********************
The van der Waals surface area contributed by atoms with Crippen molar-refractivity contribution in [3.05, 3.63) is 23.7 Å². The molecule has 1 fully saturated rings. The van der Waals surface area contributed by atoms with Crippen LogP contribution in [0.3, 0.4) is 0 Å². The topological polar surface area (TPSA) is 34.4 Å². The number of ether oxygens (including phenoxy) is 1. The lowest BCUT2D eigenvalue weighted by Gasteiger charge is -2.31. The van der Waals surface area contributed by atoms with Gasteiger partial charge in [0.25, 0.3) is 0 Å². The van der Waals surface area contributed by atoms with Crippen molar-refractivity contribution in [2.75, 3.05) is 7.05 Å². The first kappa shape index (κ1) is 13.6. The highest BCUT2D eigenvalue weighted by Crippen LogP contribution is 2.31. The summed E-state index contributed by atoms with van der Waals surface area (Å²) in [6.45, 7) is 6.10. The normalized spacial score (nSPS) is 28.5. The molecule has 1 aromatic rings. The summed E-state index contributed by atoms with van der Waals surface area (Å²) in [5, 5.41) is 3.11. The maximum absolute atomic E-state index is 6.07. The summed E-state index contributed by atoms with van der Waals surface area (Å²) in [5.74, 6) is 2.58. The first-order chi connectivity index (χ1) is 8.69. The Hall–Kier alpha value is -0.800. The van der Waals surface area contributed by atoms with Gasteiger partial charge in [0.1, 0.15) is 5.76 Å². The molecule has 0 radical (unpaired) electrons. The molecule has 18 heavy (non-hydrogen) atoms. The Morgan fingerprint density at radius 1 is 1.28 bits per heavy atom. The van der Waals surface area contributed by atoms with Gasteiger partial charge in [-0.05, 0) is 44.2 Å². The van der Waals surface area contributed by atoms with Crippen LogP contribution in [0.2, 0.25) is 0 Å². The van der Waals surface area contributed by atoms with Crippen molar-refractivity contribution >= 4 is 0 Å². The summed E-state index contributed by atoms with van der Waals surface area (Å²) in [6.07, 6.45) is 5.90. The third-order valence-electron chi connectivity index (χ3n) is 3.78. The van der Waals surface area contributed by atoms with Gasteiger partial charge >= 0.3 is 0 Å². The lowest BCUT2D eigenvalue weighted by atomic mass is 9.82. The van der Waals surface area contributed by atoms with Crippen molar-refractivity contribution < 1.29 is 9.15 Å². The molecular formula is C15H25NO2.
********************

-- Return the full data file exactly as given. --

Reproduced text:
The van der Waals surface area contributed by atoms with Crippen molar-refractivity contribution in [3.05, 3.63) is 23.7 Å². The molecule has 1 fully saturated rings. The van der Waals surface area contributed by atoms with Crippen LogP contribution in [0.3, 0.4) is 0 Å². The topological polar surface area (TPSA) is 34.4 Å². The number of ether oxygens (including phenoxy) is 1. The lowest BCUT2D eigenvalue weighted by Gasteiger charge is -2.31. The van der Waals surface area contributed by atoms with Gasteiger partial charge in [0.25, 0.3) is 0 Å². The van der Waals surface area contributed by atoms with Crippen molar-refractivity contribution in [2.75, 3.05) is 7.05 Å². The first kappa shape index (κ1) is 13.6. The highest BCUT2D eigenvalue weighted by Crippen LogP contribution is 2.31. The summed E-state index contributed by atoms with van der Waals surface area (Å²) in [6.45, 7) is 6.10. The normalized spacial score (nSPS) is 28.5. The molecule has 1 aromatic rings. The summed E-state index contributed by atoms with van der Waals surface area (Å²) in [5, 5.41) is 3.11. The maximum absolute atomic E-state index is 6.07. The summed E-state index contributed by atoms with van der Waals surface area (Å²) in [5.74, 6) is 2.58. The first-order chi connectivity index (χ1) is 8.69. The Hall–Kier alpha value is -0.800. The van der Waals surface area contributed by atoms with Gasteiger partial charge in [0.1, 0.15) is 5.76 Å². The molecule has 0 radical (unpaired) electrons. The molecule has 18 heavy (non-hydrogen) atoms. The Morgan fingerprint density at radius 1 is 1.28 bits per heavy atom. The van der Waals surface area contributed by atoms with Gasteiger partial charge in [-0.05, 0) is 44.2 Å². The van der Waals surface area contributed by atoms with Crippen LogP contribution in [0.2, 0.25) is 0 Å². The van der Waals surface area contributed by atoms with Crippen molar-refractivity contribution >= 4 is 0 Å². The summed E-state index contributed by atoms with van der Waals surface area (Å²) in [6.07, 6.45) is 5.90. The third-order valence-electron chi connectivity index (χ3n) is 3.78. The van der Waals surface area contributed by atoms with Gasteiger partial charge >= 0.3 is 0 Å². The lowest BCUT2D eigenvalue weighted by atomic mass is 9.82. The van der Waals surface area contributed by atoms with Crippen molar-refractivity contribution < 1.29 is 9.15 Å². The molecular formula is C15H25NO2.